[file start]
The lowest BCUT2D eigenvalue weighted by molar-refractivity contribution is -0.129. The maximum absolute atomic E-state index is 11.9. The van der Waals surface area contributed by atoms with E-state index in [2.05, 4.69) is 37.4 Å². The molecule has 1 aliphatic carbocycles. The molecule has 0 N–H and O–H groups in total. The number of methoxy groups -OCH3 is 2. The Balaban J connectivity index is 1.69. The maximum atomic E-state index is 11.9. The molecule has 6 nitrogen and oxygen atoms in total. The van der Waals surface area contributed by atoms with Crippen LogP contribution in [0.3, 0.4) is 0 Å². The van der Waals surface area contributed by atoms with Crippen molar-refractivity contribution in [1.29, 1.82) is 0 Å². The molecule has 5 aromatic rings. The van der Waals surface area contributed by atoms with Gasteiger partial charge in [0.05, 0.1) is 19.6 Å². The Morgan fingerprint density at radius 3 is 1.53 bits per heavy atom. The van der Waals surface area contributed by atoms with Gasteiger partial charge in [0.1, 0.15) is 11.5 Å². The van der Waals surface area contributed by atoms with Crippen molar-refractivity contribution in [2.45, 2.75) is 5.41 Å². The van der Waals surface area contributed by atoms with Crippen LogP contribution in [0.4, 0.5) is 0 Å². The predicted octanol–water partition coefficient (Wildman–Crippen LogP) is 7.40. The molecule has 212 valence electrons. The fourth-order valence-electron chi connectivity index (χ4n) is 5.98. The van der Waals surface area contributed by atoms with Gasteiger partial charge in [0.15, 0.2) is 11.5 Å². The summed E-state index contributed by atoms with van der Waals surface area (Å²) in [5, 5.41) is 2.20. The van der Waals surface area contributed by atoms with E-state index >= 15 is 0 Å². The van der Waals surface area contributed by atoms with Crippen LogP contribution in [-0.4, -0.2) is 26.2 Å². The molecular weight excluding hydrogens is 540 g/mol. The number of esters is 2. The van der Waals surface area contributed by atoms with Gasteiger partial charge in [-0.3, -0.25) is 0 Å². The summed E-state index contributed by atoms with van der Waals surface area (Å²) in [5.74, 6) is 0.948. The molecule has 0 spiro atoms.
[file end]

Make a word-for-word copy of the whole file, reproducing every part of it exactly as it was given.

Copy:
The lowest BCUT2D eigenvalue weighted by molar-refractivity contribution is -0.129. The maximum absolute atomic E-state index is 11.9. The van der Waals surface area contributed by atoms with E-state index in [2.05, 4.69) is 37.4 Å². The molecule has 1 aliphatic carbocycles. The molecule has 0 N–H and O–H groups in total. The number of methoxy groups -OCH3 is 2. The Balaban J connectivity index is 1.69. The maximum atomic E-state index is 11.9. The molecule has 6 nitrogen and oxygen atoms in total. The van der Waals surface area contributed by atoms with Crippen LogP contribution in [0.3, 0.4) is 0 Å². The van der Waals surface area contributed by atoms with Crippen molar-refractivity contribution in [1.29, 1.82) is 0 Å². The molecule has 5 aromatic rings. The van der Waals surface area contributed by atoms with Gasteiger partial charge in [0.05, 0.1) is 19.6 Å². The Morgan fingerprint density at radius 3 is 1.53 bits per heavy atom. The van der Waals surface area contributed by atoms with Gasteiger partial charge in [0.1, 0.15) is 11.5 Å². The van der Waals surface area contributed by atoms with Crippen molar-refractivity contribution in [2.45, 2.75) is 5.41 Å². The van der Waals surface area contributed by atoms with Crippen LogP contribution in [0.4, 0.5) is 0 Å². The predicted octanol–water partition coefficient (Wildman–Crippen LogP) is 7.40. The molecule has 212 valence electrons. The fourth-order valence-electron chi connectivity index (χ4n) is 5.98. The van der Waals surface area contributed by atoms with Gasteiger partial charge in [0.15, 0.2) is 11.5 Å². The summed E-state index contributed by atoms with van der Waals surface area (Å²) in [5, 5.41) is 2.20. The van der Waals surface area contributed by atoms with E-state index >= 15 is 0 Å². The van der Waals surface area contributed by atoms with Crippen LogP contribution in [-0.4, -0.2) is 26.2 Å². The molecular weight excluding hydrogens is 540 g/mol. The number of esters is 2. The van der Waals surface area contributed by atoms with Gasteiger partial charge in [-0.3, -0.25) is 0 Å². The summed E-state index contributed by atoms with van der Waals surface area (Å²) in [5.74, 6) is 0.948. The molecule has 0 spiro atoms.